USTA To Build Roof Over Arthur Ashe Stadium That Could Be Ready For '16 U.S. Open
The USTA "finally decided to build a retractable roof over gargantuan Arthur Ashe Stadium" and unveiled specific plans today, according to Filip Bondy of the N.Y. DAILY NEWS. A USTA official has confirmed that the roof "will be part of a general $500 million overhaul of the National Tennis Center in Queens, a 'complete transformation,' likely to require even more funding." The roof "could theoretically be in place" for the '16 U.S. Open "if all goes well." Construction plans are "still incomplete" and "must be approved by city and state boards." However, approval for the roof "shouldn’t be as complicated or controversial as the proposal for a new soccer stadium nearby ... since it requires no additional parkland." The move "represents an urgently needed improvement for the Flushing Meadows facility." The last five U.S. Open men’s finals "have been rained out, and the tournament has been extended an extra day far too often" (N.Y. DAILY NEWS, 8/15). In DC, Liz Clarke reports the roof project is "expected to take at least three years to complete and will likely require the removal of some of the upper rows of seats." ESPN Senior Dir of Programming & Acquisitions Jason Bernstein "welcomed the scheduling clarity that a roof will provide." Bernstein said, "It absolutely helps ensure a speedy conclusion to the event and one we can promote with certainty for the future." Until yesterday’s announcement, any suggestion that a roof be built atop Ashe was "dismissed as too costly and, above all, an engineering impossibility given the weight it would add to an already massive structure constructed atop a landfill" (WASHINGTON POST, 8/15).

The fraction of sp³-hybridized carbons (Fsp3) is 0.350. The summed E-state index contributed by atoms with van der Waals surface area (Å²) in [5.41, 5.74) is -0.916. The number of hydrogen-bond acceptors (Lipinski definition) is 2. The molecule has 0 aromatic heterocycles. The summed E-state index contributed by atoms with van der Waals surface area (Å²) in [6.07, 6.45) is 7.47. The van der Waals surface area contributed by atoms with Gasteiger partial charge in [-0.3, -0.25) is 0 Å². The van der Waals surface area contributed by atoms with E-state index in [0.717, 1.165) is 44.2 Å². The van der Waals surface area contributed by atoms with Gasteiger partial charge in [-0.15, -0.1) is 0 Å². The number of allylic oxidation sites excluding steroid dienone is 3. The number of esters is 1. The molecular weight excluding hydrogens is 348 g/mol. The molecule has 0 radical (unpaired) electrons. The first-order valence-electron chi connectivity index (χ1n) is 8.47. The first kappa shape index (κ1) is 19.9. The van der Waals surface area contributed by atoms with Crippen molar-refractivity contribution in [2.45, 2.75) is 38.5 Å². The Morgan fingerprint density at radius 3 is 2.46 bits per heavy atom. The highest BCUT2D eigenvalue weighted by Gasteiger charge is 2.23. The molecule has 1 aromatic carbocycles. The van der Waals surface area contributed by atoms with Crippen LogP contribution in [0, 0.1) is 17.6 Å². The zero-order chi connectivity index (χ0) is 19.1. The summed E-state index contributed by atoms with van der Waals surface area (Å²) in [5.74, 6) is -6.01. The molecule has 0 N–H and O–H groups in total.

A ROOF OVER THEIR HEADS: In N.Y., Meyers & Zinser write the USTA "would probably like the roof to be in the first wave of its planned renovation, which could include a new Grandstand court" by '15. USTA officials have long said that they were "committed to adding a roof on Ashe once technology allowed it." They had "commissioned at least four roof studies" over the past decade. USTA officials have "emphasized that an Ashe roof would need to be five times larger than the one that spans Wimbledon’s Centre Court." Rossetti Architects is "designing the roof for Ashe Stadium." The U.S. Open was the "only Grand Slam event that did not have an existing roof or plans for one on at least one showcase court" (N.Y. TIMES, 8/15). The WALL STREET JOURNAL's Chris Herring reports Rossetti already is "heading up a current renovation project that will add two new stadiums to a tennis center that boasts 12 indoor courts, 19 field courts, four clay bubbled courts and three stadium courts" (WALL STREET JOURNAL, 8/15).